Has Newton shown start potential so far? I’d say so. It wasn’t just about physical qualities either – he was always a much more natural passer than many gave him credit for. What about the next two quarterbacks taken – Jake Locker and Blaine Gabbert? Against popular opinion I consistently maintained Jake Locker would be a top-ten pick throughout the process – he went #8 to Tennessee. I couldn’t find a mock draft that included Blaine Gabbert in round one before my own, when I had him going to Seattle at #13 by Christmas Eve. A little while later he declared and eventually was taken with the 10th overall pick. I stated he had top-ten potential in this piece.
So by now I know what you’re thinking – how arrogant to spend the last three paragraphs pumping up his own tyres. I’ve not got everything correct – far from it in fact. I graded Christian Ponder in the mid/late rounds last year – projected he would be taken as a reach in round two – yet he ended up being the 12th overall pick. I thought Andy Dalton would be a mid/late rounder but he went at the top of round two. C’est la via, you can’t win them all.
However, the reason I linked to those old pieces and took the role of shameless self promoting was purely to try and add some value to the point I’m about to make – that the class of 2012 will not bring about a timeless group of quarterbacks. If Matt Barkley returns to USC, which remains a possibility, we’ll have one player and one player only who I believe is capable of having a lasting impact as one of 32 starting quarterbacks in the NFL – and of course that’s Andrew Luck.
Landry Jones, Ryan Tannehill, Kirk Cousins, Robert Griffin III – if you’re banking on those guys being your savior, good luck with that. That’s not to say they can’t start or shouldn’t be on your board – I’d happily take a flier on Jones in the second round for example knowing I could move on if it didn’t work out possibly with reputation intact. I would’ve gambled on Ryan Mallett in a similar range, knowing that the risk was decreased outside of round one. If you can sit a quarterback like Jones and really work on the things he needs to improve, I think it could be a long term success story. Unfortunately, he’ll almost certainly be drafted above his means to a team that will essentially throw him in much too soon. Blaine Gabbert is already starting in Jacksonville and how long will it be until Christian Ponder takes over from Donovan McNabb in Minnesota? Both quarterbacks needed much more time than either will be given, although obviously I believe Gabbert is much more equipped to make it work.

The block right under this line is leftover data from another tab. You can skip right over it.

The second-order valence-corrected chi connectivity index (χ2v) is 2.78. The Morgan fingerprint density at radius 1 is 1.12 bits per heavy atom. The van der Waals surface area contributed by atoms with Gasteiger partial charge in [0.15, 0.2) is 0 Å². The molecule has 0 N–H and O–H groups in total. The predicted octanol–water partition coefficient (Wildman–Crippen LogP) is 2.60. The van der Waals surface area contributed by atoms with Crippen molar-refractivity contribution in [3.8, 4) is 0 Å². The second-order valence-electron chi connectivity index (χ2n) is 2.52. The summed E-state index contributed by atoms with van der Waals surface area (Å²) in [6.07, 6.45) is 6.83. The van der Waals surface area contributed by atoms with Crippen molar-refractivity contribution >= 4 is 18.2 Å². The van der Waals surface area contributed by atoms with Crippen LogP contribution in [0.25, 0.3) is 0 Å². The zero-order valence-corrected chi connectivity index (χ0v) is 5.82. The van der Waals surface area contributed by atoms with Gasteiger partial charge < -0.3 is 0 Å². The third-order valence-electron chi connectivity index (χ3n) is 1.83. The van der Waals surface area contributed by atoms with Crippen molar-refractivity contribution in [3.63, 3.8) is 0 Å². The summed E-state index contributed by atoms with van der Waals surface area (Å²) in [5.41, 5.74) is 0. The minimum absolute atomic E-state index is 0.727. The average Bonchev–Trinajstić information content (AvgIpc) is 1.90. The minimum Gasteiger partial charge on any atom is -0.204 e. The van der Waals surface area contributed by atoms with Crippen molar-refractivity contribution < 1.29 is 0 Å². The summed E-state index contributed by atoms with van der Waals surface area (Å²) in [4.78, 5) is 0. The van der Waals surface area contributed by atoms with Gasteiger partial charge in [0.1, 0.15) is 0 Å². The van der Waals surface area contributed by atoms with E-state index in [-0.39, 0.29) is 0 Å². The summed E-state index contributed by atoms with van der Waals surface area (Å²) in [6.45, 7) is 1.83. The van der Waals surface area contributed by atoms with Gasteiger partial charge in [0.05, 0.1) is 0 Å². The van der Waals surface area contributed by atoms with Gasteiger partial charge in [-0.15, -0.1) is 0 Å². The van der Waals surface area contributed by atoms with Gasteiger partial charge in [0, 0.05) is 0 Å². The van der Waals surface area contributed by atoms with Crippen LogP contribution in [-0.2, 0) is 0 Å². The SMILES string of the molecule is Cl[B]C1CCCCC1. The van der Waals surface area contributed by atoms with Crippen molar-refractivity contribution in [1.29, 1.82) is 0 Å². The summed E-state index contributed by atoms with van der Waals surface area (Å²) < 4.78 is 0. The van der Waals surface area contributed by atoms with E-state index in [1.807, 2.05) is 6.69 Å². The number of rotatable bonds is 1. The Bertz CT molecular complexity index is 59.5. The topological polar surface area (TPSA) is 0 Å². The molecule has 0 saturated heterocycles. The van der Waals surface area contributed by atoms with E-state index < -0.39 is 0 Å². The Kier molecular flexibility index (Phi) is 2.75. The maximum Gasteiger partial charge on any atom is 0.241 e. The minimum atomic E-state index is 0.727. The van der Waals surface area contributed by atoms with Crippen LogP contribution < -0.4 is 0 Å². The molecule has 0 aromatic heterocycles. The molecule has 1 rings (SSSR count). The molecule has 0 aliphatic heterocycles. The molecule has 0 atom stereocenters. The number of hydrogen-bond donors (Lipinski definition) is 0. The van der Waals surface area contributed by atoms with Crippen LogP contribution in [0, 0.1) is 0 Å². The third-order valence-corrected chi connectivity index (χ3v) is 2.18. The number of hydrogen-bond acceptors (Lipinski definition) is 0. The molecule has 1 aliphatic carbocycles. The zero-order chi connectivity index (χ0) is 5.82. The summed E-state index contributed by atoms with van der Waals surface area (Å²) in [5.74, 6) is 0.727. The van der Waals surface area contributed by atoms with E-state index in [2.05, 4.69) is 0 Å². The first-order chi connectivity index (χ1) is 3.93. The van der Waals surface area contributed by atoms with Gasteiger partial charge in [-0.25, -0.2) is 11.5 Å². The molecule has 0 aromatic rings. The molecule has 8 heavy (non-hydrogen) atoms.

That’s just my opinion. Like with Ponder, I could be completely wrong. On the other hand, maybe I’ll be right and next time I need to back up a bold statement on a quarterback class I’ll be linking to this piece. If I am wrong I’ll eat my words – I’m not here to be seen to be right every time, I’m here to make judgements and form opinions with the same differing results that everyone else has who follows the draft.
So what about Tannehill? For starters he’s strictly a one-read guy. I’ve noticed he often stares down receivers and doesn’t even resort to the checkdown and a number of his bad throws against OKSU came when trying to force things on the hot read. Some of the good throws came from this issue as well, including the first touchdown pass to Jeff Fuller which was a good, accurate throw with perfect velocity to a receiver who was well covered but only by one defensive back. Good throw, good catch.
He anticipates routes quite well, particularly come backs to the back shoulder. That’s a plus because it translates to the next level. What I didn’t like was his inability to react and get out of either a broken play or realise when the hot read wasn’t on. One of his three picks came when the receiver tripped up, yet Tannehill still makes the throw despite the cornerback having an obvious advantage. It’s a bad decision, one that I suspect Luck, Barkley and Landry Jones would avoid by checking off to the next option or throwing underneath. You simply don’t try that pass in any circumstance, yet Tannehill just ploughs in like a bull in a china shop.